“I don’t believe the polls” is an almost mandatory declaration for candidates who think they’re behind. But, as another campaign season heats up, the rest of us, too, might be wise to view polls with increased skepticism.
Opinion polls, for all their painstakingly scientific intentions, find themselves on shaky ground. In the recent Greek, British and Israeli elections, they showed tight races that turned out lopsided. In the U.S. last year, a number of polls missed the Republican wave that delivered sizable GOP majorities in both houses of Congress.
Three trends appear to be driving the problem: peoples’ growing reliance on cellphones; their unwillingness to answer questions and their unpredictability (especially in the U.S.) in showing up to vote. All of that spells more and more uncertainty for polling.
The only fix is to draw random samples from larger populations, but that sends the cost of high-quality polling through the roof. Not so many years ago a reliable poll required the dialing of 2,000 or 3,000 land line phone numbers to draw a valid sample of 1,000 people. It produced a scientifically accurate result to within 3 percentage points either way. If Jones led Smith by 48 to 44 percent, you could be reasonably confident that Jones was slightly ahead. Now, with three-fifths of Americans relying on cellphones, separate samples must be assembled for land line and cell populations. With the automated dialing of cellphones prohibited, gathering a valid sample consumes far more time, labor and cost.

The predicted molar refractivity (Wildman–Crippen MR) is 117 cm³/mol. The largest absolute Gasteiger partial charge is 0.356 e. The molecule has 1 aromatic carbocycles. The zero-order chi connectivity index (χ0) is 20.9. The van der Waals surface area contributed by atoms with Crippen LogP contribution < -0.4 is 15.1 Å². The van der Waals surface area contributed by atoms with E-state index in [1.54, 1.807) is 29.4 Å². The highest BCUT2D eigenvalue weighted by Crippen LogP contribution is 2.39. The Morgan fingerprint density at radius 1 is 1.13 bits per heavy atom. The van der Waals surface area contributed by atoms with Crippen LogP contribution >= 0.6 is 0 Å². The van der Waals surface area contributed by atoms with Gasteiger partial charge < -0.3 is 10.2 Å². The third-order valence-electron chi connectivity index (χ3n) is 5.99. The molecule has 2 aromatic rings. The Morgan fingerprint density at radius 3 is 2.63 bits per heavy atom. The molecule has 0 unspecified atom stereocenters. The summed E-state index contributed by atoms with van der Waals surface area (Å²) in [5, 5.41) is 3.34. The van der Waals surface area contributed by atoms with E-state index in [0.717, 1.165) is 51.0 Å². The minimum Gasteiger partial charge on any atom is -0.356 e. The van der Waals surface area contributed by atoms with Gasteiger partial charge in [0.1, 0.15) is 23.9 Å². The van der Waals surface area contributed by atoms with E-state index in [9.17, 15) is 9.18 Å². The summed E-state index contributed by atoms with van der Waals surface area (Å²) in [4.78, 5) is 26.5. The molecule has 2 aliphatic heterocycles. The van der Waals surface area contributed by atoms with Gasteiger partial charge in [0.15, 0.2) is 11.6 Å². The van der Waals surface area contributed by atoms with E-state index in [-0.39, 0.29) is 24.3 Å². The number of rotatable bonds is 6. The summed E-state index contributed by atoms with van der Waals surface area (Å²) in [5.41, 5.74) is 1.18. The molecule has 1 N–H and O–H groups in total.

To further complicate matters, caller ID and automated answering devices help people avoid unwanted calls. Response rates that were 80 percent in the 1970s have fallen below 10 percent now. Altogether, it’s not unusual for pollsters to have to dial 20,000 to 30,000 numbers to complete a 1,000-person survey.
One consequence is that some pollsters take risky shortcuts that are cheap but far less reliable. Another is the proliferation of “pretend polls” that have no scientific basis at all. A conservative website asking its readers to evaluate Obamacare, for example, produces a heavily biased result that no one should take seriously.
The bottom line is that genuine, high-quality polling is harder to find. For the chattering classes, this new reality requires a big adjustment. More than we like to admit, our public discourse — and our journalism — relies on polling evidence that’s not as reliable as we assume. Tough questions should be asked of every poll. Is the sample truly random? What method was used? (Automated dialing and Internet polling aren’t to be trusted.) Do cellphones make up one-half to two-thirds of the sample? (They should.) How many people were called and how many were interviewed? (The more the better.)
“Polls can no longer make fine distinctions,” advised Cliff Zukin, a polling expert at Rutgers University. People can trust polls on broad issues — like what voters are most concerned about — but not so much on the political horse race, he cautioned. People should think less about head-to-head races among candidates and more about broad groupings — those who appear to be at the top, in the middle and at the bottom.
There may come a day when polling discovers statistical techniques that regain the public trust, but that day hasn’t yet arrived.